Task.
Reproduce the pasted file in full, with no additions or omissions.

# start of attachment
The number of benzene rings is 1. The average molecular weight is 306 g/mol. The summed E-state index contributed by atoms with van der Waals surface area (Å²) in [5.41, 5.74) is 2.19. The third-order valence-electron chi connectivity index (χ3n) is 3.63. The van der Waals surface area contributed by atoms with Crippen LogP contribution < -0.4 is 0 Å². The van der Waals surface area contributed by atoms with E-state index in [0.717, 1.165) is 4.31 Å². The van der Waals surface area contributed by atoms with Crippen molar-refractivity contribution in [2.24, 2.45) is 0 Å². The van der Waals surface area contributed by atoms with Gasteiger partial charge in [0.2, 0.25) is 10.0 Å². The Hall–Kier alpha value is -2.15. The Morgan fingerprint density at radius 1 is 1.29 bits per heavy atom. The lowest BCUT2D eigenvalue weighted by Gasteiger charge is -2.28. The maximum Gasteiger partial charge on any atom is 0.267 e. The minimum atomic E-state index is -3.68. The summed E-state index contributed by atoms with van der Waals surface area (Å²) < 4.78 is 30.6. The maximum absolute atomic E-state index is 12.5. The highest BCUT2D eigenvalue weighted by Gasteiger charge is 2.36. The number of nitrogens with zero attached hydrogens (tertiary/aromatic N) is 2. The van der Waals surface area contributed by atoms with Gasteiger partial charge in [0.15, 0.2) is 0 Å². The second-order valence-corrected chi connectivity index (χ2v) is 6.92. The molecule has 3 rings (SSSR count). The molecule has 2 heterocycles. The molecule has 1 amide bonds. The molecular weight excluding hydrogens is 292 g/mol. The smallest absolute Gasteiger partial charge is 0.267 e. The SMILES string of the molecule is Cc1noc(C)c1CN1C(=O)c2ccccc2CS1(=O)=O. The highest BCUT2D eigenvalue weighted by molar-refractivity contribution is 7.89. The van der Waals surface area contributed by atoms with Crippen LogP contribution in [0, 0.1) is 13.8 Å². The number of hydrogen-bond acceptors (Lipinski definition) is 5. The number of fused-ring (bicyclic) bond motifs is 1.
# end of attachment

The number of benzene rings is 1. The average molecular weight is 306 g/mol. The summed E-state index contributed by atoms with van der Waals surface area (Å²) in [5.41, 5.74) is 2.19. The third-order valence-electron chi connectivity index (χ3n) is 3.63. The van der Waals surface area contributed by atoms with Crippen LogP contribution < -0.4 is 0 Å². The van der Waals surface area contributed by atoms with E-state index in [0.717, 1.165) is 4.31 Å². The van der Waals surface area contributed by atoms with Crippen molar-refractivity contribution in [2.24, 2.45) is 0 Å². The van der Waals surface area contributed by atoms with Gasteiger partial charge in [0.2, 0.25) is 10.0 Å². The Hall–Kier alpha value is -2.15. The Morgan fingerprint density at radius 1 is 1.29 bits per heavy atom. The lowest BCUT2D eigenvalue weighted by Gasteiger charge is -2.28. The maximum Gasteiger partial charge on any atom is 0.267 e. The minimum atomic E-state index is -3.68. The summed E-state index contributed by atoms with van der Waals surface area (Å²) < 4.78 is 30.6. The maximum absolute atomic E-state index is 12.5. The highest BCUT2D eigenvalue weighted by Gasteiger charge is 2.36. The number of nitrogens with zero attached hydrogens (tertiary/aromatic N) is 2. The van der Waals surface area contributed by atoms with Gasteiger partial charge in [0.15, 0.2) is 0 Å². The second-order valence-corrected chi connectivity index (χ2v) is 6.92. The molecule has 3 rings (SSSR count). The molecule has 2 heterocycles. The molecule has 1 amide bonds. The molecular weight excluding hydrogens is 292 g/mol. The smallest absolute Gasteiger partial charge is 0.267 e. The SMILES string of the molecule is Cc1noc(C)c1CN1C(=O)c2ccccc2CS1(=O)=O. The highest BCUT2D eigenvalue weighted by molar-refractivity contribution is 7.89. The van der Waals surface area contributed by atoms with Crippen LogP contribution in [0, 0.1) is 13.8 Å². The number of hydrogen-bond acceptors (Lipinski definition) is 5. The number of fused-ring (bicyclic) bond motifs is 1.